SAI mulls on body to monitor athletes’ performance
New Delhi: Having apparently learnt a lesson the hard way after the doping scandal, the Sports Authority of India is mulling on having a regulatory body that will closely monitor athletes whose performance graph improves radically in a short span of time for possible use of performance enhancing drugs.
"It is a cause of concern. From now on, we should be more vigilant and definitely keep a watch on those athletes whose performance level improves a lot in a short span of time," SAI Director General Desh Deepak Verma told reporters without taking names of such athletes.
Double Asian Games gold medallist Ashwini Akkunji saw her performance in 400m hurdles improving drastically after a stint in Ukraine last year before the Commonwealth Games.
Legendary athlete P T Usha had voiced her concerns about Ashwini`s sudden improvement in performance but no one bothered to pay heed to her opinion then.
Verma, however, sidestepped the issue about SAI and AFI`s fetish for appointing coaches from the erstwhile Soviet block countries like Belarus and Ukraine which have long been known as the hub for "systematic doping and masking".
"It`s unfair to blame a particular country for this. What we can do from now on is to thoroughly check the credentials of coaches who are being appointed. If we find that a certain coach has his wards regularly being caught for doping, then we won`t go ahead with the appointment," he said.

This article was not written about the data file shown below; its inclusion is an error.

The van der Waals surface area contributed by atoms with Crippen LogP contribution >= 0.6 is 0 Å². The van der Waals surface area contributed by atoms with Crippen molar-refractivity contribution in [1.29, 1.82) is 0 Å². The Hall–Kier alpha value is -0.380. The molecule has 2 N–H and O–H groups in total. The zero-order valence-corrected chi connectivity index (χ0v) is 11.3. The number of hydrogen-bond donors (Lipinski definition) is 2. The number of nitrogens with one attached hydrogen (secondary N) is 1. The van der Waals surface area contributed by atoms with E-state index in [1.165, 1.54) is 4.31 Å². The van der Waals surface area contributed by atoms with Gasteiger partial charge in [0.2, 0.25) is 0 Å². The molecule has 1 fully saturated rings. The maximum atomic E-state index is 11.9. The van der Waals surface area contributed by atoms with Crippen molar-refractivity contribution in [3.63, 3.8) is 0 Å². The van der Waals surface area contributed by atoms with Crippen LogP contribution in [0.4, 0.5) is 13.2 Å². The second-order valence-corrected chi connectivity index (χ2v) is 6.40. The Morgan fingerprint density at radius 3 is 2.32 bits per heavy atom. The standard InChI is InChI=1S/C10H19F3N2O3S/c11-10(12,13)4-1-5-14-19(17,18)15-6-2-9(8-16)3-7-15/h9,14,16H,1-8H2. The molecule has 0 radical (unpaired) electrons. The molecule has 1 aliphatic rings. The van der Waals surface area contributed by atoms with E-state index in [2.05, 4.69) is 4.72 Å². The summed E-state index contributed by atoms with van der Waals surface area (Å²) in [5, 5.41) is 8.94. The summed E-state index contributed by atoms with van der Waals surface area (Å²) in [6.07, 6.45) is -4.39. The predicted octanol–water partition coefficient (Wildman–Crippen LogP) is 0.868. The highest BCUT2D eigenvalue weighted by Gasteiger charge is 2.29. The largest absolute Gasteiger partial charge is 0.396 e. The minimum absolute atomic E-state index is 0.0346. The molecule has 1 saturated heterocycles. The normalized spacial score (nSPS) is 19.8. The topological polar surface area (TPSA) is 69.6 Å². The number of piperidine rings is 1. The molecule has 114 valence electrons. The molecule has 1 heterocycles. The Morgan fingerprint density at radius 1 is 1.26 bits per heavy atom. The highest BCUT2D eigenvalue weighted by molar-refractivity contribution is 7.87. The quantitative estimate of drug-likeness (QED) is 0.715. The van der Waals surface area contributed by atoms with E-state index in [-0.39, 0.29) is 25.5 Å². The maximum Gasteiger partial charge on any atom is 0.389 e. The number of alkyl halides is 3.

Meanwhile National Anti-Doping Agency Director General Rahul Bhatnagar said that his organisation is planning to have guide books, which can prevent athletes from doping, published in regional languages.
"We already have literature on anti-doping measures in English and Hindi. But we understand the need for all the athletes to be equally aware about the consequences so we are planning to publish the literature in some of the regional
languages. It will help a larger number of athletes to go through the material," Bhatnagar said.
"Also we are planning to improve the number of counselling sessions," he added.